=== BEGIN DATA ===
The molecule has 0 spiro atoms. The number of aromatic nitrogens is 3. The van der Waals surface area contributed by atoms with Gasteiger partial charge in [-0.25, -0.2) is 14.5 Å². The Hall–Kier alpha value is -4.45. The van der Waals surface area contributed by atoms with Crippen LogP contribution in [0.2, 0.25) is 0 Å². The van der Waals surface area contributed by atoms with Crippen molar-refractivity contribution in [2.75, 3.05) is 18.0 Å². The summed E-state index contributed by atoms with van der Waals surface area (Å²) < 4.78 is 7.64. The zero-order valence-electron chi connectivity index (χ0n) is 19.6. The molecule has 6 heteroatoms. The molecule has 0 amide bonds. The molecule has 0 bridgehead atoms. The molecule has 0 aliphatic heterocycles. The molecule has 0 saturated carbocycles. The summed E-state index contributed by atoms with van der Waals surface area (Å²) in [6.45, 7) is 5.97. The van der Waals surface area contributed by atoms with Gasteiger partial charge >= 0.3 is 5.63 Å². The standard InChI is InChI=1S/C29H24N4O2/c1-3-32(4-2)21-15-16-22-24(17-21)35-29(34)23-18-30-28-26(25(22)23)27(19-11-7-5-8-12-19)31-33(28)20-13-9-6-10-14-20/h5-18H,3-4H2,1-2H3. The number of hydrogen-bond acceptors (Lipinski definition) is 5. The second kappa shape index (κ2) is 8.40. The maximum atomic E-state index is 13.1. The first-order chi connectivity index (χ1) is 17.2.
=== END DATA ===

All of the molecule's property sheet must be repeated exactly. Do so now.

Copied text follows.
The molecule has 0 spiro atoms. The number of aromatic nitrogens is 3. The van der Waals surface area contributed by atoms with Gasteiger partial charge in [-0.25, -0.2) is 14.5 Å². The Hall–Kier alpha value is -4.45. The van der Waals surface area contributed by atoms with Crippen LogP contribution in [0.2, 0.25) is 0 Å². The van der Waals surface area contributed by atoms with Crippen molar-refractivity contribution in [2.75, 3.05) is 18.0 Å². The summed E-state index contributed by atoms with van der Waals surface area (Å²) < 4.78 is 7.64. The zero-order valence-electron chi connectivity index (χ0n) is 19.6. The molecule has 6 heteroatoms. The molecule has 0 amide bonds. The molecule has 0 bridgehead atoms. The molecule has 0 aliphatic heterocycles. The molecule has 0 saturated carbocycles. The summed E-state index contributed by atoms with van der Waals surface area (Å²) in [6.45, 7) is 5.97. The van der Waals surface area contributed by atoms with Gasteiger partial charge >= 0.3 is 5.63 Å². The standard InChI is InChI=1S/C29H24N4O2/c1-3-32(4-2)21-15-16-22-24(17-21)35-29(34)23-18-30-28-26(25(22)23)27(19-11-7-5-8-12-19)31-33(28)20-13-9-6-10-14-20/h5-18H,3-4H2,1-2H3. The number of hydrogen-bond acceptors (Lipinski definition) is 5. The second kappa shape index (κ2) is 8.40. The maximum atomic E-state index is 13.1. The first-order chi connectivity index (χ1) is 17.2.